2. St. Thomas Moore has a lay pastoral leader now. The priests who live there are mostly retired "sacramental ministers". They're treated like dirt as it is around here, so it's not surprising to see the DoR saying "get out and find another rectory."

I haven't heard anything about St. Bridget's closing yet. The two parishes (S.B. and Immaculate Conception) really aren't that close to each other geographically. Neither church draws more than 100 per week, I can't envision both staying open forever. When I went to I.C. for a holy day Mass two years ago, there were six persons in the pews.

~Dr. K

Dr. K said...

Also on Immaculate Conception, the last time I went there, the back rows of pews were roped off. It's quite a large church, and must be very costly to heat during the winter. I think St. Bridget's (now in the St. Theresa's church/school building) would be the smarter choice for the DoR black community to use.

~Dr. K

Rich Leonardi said...

Connecticut Bill #1098 would end this dictatorship and return the financial control of each parish community to a lay board of directors.Lather, rinse, repeat.

Dan, financial control never belonged to the laity in the first place, so you cannot "return" it to them.

Tex said...

Trusteeism failed in the DoR, as the laity became way too powerful over parishes and priests refused to serve at trustee-run parishes.

Anonymous said...

When we talk about a lay board of directors that should take over financial control of the parish, we are talking about our own parishioners. The same parishioners that are on each parish council today. They financially support the parish, volunteer their time and talent to the parish and always make the best interest of the parish a priority.

I have 100% faith in our Catholic parishioners to take over financial control. We have a community of highly educated and financially successful people. Many of our older parishioners have been coming to Mass for 30, 40 and 50 years. Every parish is a family.

Before Bishop Clark became the bishop of Rochester 30 years ago, the Diocese of Rochester was a thriving diocese.

After watching Bishop Clark close 50 schools and over 25 parishes "against the will of the parishioners" over the past 30 years, we need legislation to force a change in the legal, financial and administrative structure of our parishes.

During many of the closings, you didn't hear of a protest. You didn't read about it in the Democrat and Chronicle Newspaper or see it on the 6 o'clock TV news. Many parishioners just walked away from the Church. This is why most of the two hundred and seventy thousand parishioners,
(270,000) no longer attend Mass.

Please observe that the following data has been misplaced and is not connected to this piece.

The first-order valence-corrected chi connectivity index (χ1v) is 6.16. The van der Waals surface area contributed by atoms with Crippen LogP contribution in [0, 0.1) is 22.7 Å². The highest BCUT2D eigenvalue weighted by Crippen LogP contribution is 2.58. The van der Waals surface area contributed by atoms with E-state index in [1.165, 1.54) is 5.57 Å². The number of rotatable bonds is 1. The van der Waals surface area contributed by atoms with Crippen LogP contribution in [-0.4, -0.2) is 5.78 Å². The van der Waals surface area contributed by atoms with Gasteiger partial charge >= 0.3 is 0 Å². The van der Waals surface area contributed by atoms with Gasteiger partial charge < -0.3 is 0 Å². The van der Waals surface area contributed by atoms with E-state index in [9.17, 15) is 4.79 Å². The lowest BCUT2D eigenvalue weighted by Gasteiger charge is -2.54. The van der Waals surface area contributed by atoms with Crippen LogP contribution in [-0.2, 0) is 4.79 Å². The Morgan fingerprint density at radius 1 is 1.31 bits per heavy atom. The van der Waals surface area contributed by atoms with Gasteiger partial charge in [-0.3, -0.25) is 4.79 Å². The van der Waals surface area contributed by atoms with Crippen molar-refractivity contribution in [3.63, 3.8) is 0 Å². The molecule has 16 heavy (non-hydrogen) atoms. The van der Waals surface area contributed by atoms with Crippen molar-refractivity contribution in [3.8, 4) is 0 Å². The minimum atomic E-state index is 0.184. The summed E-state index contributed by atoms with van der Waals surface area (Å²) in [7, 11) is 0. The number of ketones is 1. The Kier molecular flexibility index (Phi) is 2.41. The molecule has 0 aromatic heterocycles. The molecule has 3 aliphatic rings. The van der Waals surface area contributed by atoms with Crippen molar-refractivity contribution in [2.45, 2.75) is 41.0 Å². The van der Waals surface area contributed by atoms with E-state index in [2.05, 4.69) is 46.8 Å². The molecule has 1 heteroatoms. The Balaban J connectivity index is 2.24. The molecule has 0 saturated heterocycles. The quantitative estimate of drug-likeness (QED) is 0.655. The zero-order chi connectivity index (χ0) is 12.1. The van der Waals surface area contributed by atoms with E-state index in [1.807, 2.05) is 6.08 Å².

Rich Leonardi said...

So they walked away from the Church and yet are ready to assume financial control. 'Got it.

If you want to join a congregationalist denomination, the U.S. is full of them.

Anonymous said...

I read where Fr. Upson is going on sabatical. Any Idea who is going to replace him at St. Thomas More/OLQP as sacramental minister?

RochChaCha said...

So are we to assume that only Catholic parishes are in need of laity-controlled boards? Is it not possbile that this legislation, which only references the Roman Catholic church, is intended to cause disruption and even destruction of the church? Just because someone is a parishoner of the church, it does not mean that their motives are always good. I've seen laity supporting the abuses in the DOR, so why would expect that all of sudden just because they are a lay member of the controlling board, that they will have the Catholic Church in their best interest?

Anonymous said...

Fr. Hart, the Vicar General and expert at liturgical loopholes, is the likely replacement. Of course they could always do Sunday services in the absence of the priest, something I bet Bishop Clark and Fr. Hart would love to see.

Anonymous said...

William Pickett, the former President of St. John Fisher College and former employee of the Diocese of Rochester, is quoted in a past Catholic Courier Newspaper saying that the perfect Mass would be at the Blue Cross Arena with 10,000 parishioners.

He was actually conveying a message to you, from Bishop Clark.

The next round of parish closings is coming soon.

Before the many school and parish closings, parishioners never had a reason to talk about building ownership issues. Several years ago, most parishioners never knew that the bishop is basically the sole owner of the buildings, since he appoints the other 4 members of the corporation, according to the New York State Religious Corporation Law.

Anonymous said...

"the perfect Mass would be at the Blue Cross Arena with 10,000 parishioners. "

Was that about Bishop Clark's installation?

Also, if Bishop Clark keeps up his program of liturgical abuse and disobedience, the Blue Cross Arena would prove to be too spacious for the entire diocese.

Anonymous said...

If my memory serves me well, William Pickett was dancing around the issue in the article, but was trying to say that Bishop Clark should close all of the parishes and have one mega church.

About 10,000 parishioners and residents did attend Bishop Clark's installation Mass at the Rochester War Memorial in 1979 (The building now known as the Blue Cross Arena). Pictures of the Mass are on pages B2 and B12 of the June 2009 Catholic Courier.

Bishop Clark only attracted about 700 parishioners to his 25th anniversary Mass, five years ago. Most of the people were priests, nuns, his family members and diocesan employees. 349,000 parishioners stayed home.